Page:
| To-do list for Kodibuntu:
There's two big areas of "to do" for this page:
One is the namechange from XBMC to Kodi, and the current assumption is that XBMCbuntu will become something like KodiBuntu. Since the page still needs to make sense for existing XBMC installs, just write "XBMCbuntu/KodiBuntu" for the time being.
The other area is transitioning this entire page to a basic how-to on just getting XBMC on a dedicated box. This likely needs to mention OpenELEC and how KodiBuntu compares to it, why people would choose one or the other, etc. OpenELEC is considered by Team XBMC/Kodi to be an officially sanctioned version of XBMC/Kodi.
- Specific to-do items
- The start of the page should be expanded (but not be too long) with a basic no-nonesense explanation about what KodiBuntu is and why someone would want to use it. This needs to be written so that totally new users can understand this.
- Basic usage needs to be covered, like switching between Kodi or the desktop mode. Things like installing drivers, using a web browser, configuring wifi via the GUI, should also be covered, but feel free to just use links for generic lubuntu advice if it applies.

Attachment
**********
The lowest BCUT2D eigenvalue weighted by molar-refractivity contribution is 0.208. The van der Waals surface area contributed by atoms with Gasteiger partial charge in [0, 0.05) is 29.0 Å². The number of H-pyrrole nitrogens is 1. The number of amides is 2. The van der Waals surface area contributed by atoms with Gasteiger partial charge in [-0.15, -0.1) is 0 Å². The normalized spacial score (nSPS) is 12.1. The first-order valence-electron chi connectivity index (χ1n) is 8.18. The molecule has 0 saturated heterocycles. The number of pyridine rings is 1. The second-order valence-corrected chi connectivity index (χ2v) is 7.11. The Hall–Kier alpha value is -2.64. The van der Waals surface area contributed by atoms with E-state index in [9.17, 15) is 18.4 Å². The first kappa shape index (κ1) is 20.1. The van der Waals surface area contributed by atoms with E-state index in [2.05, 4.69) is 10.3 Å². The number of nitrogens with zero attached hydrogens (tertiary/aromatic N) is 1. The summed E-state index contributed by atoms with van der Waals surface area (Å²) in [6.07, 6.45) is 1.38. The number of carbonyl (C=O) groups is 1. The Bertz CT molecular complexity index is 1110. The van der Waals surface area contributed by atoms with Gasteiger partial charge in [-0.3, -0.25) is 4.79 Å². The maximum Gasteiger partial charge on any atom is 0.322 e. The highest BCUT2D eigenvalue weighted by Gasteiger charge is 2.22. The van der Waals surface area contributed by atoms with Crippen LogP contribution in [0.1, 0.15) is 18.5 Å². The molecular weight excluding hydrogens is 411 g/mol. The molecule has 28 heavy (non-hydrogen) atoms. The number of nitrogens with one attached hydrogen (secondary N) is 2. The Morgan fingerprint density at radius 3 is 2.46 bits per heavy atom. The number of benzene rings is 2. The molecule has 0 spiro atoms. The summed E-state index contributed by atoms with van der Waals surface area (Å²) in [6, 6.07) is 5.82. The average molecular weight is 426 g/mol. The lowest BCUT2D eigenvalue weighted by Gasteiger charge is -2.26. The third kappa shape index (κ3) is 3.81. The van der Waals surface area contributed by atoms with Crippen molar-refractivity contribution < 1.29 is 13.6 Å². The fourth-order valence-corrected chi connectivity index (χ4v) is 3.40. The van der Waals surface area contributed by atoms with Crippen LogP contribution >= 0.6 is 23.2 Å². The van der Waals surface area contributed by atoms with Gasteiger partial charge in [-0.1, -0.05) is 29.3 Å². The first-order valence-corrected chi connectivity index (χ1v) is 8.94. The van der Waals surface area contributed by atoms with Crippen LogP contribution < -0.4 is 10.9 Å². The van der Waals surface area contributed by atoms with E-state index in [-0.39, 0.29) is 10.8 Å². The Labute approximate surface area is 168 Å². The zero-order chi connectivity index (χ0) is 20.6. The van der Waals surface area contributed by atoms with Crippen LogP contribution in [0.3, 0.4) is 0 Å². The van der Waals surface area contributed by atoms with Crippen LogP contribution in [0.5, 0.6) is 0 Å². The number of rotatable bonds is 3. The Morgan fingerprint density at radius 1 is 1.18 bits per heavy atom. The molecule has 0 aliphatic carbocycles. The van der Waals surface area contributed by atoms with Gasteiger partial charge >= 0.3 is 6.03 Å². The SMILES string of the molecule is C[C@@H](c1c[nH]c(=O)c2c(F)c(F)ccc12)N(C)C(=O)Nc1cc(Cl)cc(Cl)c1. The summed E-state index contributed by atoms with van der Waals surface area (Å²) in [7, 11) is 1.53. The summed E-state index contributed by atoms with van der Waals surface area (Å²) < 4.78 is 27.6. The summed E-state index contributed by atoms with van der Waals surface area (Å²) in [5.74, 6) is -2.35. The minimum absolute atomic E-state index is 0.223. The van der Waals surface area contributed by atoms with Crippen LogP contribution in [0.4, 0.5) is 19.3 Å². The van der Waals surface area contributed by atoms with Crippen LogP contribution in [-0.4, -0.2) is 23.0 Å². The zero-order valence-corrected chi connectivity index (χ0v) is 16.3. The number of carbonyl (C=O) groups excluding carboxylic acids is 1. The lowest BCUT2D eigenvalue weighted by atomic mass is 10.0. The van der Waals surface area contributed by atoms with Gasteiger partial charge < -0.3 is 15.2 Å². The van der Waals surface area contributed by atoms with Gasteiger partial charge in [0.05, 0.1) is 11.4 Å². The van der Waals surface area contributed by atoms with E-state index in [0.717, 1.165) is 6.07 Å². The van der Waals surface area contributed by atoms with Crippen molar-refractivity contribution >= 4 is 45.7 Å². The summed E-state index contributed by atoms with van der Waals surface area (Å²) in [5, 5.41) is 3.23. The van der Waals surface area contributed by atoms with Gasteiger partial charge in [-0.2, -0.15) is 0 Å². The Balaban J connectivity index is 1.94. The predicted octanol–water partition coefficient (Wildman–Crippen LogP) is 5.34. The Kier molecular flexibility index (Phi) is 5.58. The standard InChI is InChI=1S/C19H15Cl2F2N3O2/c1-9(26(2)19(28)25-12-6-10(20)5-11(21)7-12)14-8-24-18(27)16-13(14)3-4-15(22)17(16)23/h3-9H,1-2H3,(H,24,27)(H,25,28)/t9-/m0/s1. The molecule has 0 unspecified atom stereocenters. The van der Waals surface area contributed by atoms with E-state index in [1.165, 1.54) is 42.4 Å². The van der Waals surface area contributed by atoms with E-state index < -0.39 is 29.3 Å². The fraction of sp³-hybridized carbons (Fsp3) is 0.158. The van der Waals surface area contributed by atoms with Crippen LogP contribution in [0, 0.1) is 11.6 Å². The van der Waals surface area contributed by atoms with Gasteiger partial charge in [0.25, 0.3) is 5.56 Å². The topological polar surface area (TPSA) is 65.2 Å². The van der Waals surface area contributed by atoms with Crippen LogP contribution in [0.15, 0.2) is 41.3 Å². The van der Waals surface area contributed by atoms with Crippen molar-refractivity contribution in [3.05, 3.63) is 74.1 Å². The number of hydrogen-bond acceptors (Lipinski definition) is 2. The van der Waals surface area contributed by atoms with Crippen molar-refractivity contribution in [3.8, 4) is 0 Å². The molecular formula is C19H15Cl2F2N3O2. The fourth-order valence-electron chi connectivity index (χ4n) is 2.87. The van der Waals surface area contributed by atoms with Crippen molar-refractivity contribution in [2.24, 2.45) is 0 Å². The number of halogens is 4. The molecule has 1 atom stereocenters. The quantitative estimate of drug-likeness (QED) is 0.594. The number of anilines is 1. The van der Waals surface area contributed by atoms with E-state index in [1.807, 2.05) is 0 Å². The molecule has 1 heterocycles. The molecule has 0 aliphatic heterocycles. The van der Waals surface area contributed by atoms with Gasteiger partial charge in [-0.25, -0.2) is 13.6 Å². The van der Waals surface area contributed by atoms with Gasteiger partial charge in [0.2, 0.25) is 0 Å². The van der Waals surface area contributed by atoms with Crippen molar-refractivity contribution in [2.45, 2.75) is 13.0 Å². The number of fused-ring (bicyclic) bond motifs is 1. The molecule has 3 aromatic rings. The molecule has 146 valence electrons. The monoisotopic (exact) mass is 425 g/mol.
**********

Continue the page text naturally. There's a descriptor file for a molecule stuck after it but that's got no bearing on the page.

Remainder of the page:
- A separate KodiBuntu-specific troubleshooting page should be created and a section on this page should be made to lead into and link to that troubleshooting page.
- Anything more technical should be covered by more general Linux/Ubuntu related pages on the wiki.
Kodibuntu is a combination Kodi/operating system for use on PCs that are mainly just running Kodi. It is an alternative to installing Windows or a larger (and sometimes more complicated) Linux-based OS.
1 Hardware requirements
Kodibuntu should work with the general hardware requirements for Linux:
| Click to show hardware requirements -->
Note: Although Ubuntu 12.04 LTS is still being maintained by Canonical, Team Kodi no longer provides binaries for it. Kodi v15 for Ubuntu requires at least Ubuntu 14.04/15.04.